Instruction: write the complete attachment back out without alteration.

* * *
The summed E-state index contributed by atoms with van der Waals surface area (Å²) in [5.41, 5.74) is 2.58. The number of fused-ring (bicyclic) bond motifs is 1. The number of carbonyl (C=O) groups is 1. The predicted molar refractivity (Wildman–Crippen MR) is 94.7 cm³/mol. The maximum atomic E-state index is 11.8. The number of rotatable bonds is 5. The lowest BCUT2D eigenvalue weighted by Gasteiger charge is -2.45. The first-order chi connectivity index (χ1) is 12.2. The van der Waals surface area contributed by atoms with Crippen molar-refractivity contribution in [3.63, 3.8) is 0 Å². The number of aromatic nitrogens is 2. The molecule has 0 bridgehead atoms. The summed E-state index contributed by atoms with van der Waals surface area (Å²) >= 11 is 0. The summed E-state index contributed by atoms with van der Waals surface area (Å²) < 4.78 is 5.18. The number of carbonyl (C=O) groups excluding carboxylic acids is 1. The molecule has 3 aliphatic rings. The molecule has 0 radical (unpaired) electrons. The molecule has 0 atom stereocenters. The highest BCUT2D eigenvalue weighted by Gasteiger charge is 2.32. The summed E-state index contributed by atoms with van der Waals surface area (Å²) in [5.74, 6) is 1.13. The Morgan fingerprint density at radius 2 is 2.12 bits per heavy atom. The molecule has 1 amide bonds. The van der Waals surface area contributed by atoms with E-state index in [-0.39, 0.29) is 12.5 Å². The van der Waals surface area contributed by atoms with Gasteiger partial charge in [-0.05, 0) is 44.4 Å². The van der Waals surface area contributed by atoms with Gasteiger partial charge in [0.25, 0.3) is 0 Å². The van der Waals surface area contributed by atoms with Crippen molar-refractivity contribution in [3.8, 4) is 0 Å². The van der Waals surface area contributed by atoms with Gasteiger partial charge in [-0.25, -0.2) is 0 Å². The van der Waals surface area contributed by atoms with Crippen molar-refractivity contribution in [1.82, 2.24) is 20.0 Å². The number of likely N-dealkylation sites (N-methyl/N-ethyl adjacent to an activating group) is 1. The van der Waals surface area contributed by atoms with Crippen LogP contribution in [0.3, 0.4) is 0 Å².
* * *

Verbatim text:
The summed E-state index contributed by atoms with van der Waals surface area (Å²) in [5.41, 5.74) is 2.58. The number of fused-ring (bicyclic) bond motifs is 1. The number of carbonyl (C=O) groups is 1. The predicted molar refractivity (Wildman–Crippen MR) is 94.7 cm³/mol. The maximum atomic E-state index is 11.8. The number of rotatable bonds is 5. The lowest BCUT2D eigenvalue weighted by Gasteiger charge is -2.45. The first-order chi connectivity index (χ1) is 12.2. The van der Waals surface area contributed by atoms with Crippen molar-refractivity contribution in [3.63, 3.8) is 0 Å². The number of aromatic nitrogens is 2. The molecule has 0 bridgehead atoms. The summed E-state index contributed by atoms with van der Waals surface area (Å²) >= 11 is 0. The summed E-state index contributed by atoms with van der Waals surface area (Å²) < 4.78 is 5.18. The number of carbonyl (C=O) groups excluding carboxylic acids is 1. The molecule has 3 aliphatic rings. The molecule has 0 radical (unpaired) electrons. The molecule has 0 atom stereocenters. The highest BCUT2D eigenvalue weighted by Gasteiger charge is 2.32. The summed E-state index contributed by atoms with van der Waals surface area (Å²) in [5.74, 6) is 1.13. The Morgan fingerprint density at radius 2 is 2.12 bits per heavy atom. The molecule has 1 amide bonds. The van der Waals surface area contributed by atoms with E-state index in [-0.39, 0.29) is 12.5 Å². The van der Waals surface area contributed by atoms with Gasteiger partial charge in [-0.05, 0) is 44.4 Å². The van der Waals surface area contributed by atoms with Gasteiger partial charge in [0.25, 0.3) is 0 Å². The van der Waals surface area contributed by atoms with Crippen molar-refractivity contribution in [3.8, 4) is 0 Å². The van der Waals surface area contributed by atoms with Gasteiger partial charge in [-0.25, -0.2) is 0 Å². The van der Waals surface area contributed by atoms with Crippen molar-refractivity contribution in [1.82, 2.24) is 20.0 Å². The number of likely N-dealkylation sites (N-methyl/N-ethyl adjacent to an activating group) is 1. The van der Waals surface area contributed by atoms with Crippen LogP contribution in [0.3, 0.4) is 0 Å².